“Hospitals: Hospital officials decried the governor’s proposal to cut more than $500 million in funding from hospitals, saying it will lead to job cuts and hurt patient care. But their pleas went largely unanswered. The next two-year budget slashes payments hospitals receive to compensate them for treating uninsured and underinsured patients, and money they currently receive as reimbursement for a provider tax they pay. The Malloy administration says the hospitals will still receive more money because more people will have health insurance, but hospitals counter that the funds will only come from treating thousands more poor patients…”

The impact of the Malloy administration’s approach started to be seen earlier this week when, according to the Connecticut Post, St. Vincent’s Medical Center “eliminated 100 positions and laid off nearly 50 employees this week, including some nurses and doctors. The cuts are expected to save the hospital about $10 million.”

As hospital’s vice president for health services explained, “This is a case of trying to look forward and protecting the direction and mission of our organization as the ground shifts beneath us.”

There is no question that many senior hospital administrators are overpaid and are diverting scarce resources away from patient care, but rather than confront that controversy head on, Malloy and the legislature simply slashed the amount of state funds going to hospitals and left the overcompensation issue unaddressed.

According to the Connecticut Post article, “Layoffs began Monday and continued Tuesday. The cuts were across all levels of the hospital, and included some nurse and doctor positions…Of the positions cut, 48 were filled and resulted in layoffs.”

As the Connecticut Hospital Association warned during the legislative session, “A state budget that cuts hospitals by $550 million will result in job loss and the loss of programs and services…”

There is simply no question that most hospitals around the state will be laying off employees as a result of the new state budget.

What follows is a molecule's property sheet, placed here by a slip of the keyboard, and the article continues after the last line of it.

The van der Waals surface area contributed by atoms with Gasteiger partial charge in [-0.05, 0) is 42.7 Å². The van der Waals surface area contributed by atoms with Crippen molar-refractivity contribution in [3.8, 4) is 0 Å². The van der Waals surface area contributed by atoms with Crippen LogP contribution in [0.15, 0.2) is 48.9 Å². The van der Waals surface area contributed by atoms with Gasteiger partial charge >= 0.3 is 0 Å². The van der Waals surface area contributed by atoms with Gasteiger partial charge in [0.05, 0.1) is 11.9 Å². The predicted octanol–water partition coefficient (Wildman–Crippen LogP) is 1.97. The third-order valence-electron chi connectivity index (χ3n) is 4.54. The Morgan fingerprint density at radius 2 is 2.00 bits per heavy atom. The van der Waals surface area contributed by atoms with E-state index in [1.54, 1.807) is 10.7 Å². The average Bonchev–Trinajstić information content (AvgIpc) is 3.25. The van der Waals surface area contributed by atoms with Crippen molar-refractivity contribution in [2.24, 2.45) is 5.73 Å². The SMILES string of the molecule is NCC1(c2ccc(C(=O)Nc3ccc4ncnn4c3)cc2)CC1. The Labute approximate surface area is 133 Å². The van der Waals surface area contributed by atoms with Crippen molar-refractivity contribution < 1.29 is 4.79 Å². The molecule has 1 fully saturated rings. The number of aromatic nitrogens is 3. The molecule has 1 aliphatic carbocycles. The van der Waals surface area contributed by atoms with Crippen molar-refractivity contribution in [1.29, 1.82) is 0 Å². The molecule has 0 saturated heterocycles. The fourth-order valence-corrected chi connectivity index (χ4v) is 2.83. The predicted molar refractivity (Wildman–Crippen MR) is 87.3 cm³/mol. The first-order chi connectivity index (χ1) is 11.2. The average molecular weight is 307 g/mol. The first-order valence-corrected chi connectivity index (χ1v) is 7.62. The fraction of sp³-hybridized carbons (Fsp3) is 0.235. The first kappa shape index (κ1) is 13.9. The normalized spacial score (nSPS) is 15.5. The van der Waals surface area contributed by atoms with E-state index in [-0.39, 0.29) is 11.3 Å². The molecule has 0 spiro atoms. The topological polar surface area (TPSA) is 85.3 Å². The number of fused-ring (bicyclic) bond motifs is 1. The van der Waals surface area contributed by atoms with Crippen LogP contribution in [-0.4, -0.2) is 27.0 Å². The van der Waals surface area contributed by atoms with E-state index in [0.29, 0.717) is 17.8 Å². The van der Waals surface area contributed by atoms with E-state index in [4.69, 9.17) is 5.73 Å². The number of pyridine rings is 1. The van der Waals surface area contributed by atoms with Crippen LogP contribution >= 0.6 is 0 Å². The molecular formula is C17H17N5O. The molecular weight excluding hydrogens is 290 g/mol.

And for the record, these aren’t mythical six figure jobs that companies are supposed to be creating over the next ten years; these are the very real jobs of the very real residents in communities across Connecticut.

Adding to the disaster is the fact that not only will Connecticut residents be losing their jobs, but access to quality health care in our local hospitals will be undermined.

You can read more about the St. Vincent’s Medical Center layoffs here:

Commissioner Pryor, where is your Department’s mandated report on school safety and bullying?

It is one of the most important reports that the State Department of Education produces.

It was supposed to include recommendations for how to create safer school environments.

It WAS DUE February 1, 2012…almost fifteen months ago!

Where is it?

Although Connecticut is learning the hard way that lawyers, with no classroom or education background, don’t make the best education leaders, it’s impossible to believe that Governor Malloy’s Education Commissioner, Stefan Pryor, and his senior leadership team fail to understand that creating a safe school environment is one of the most important educational issues of our time.

At the very least, we would expect that as lawyers, these “education leaders” would appreciate the need to follow the law.  But these days, even that appears to be a reach.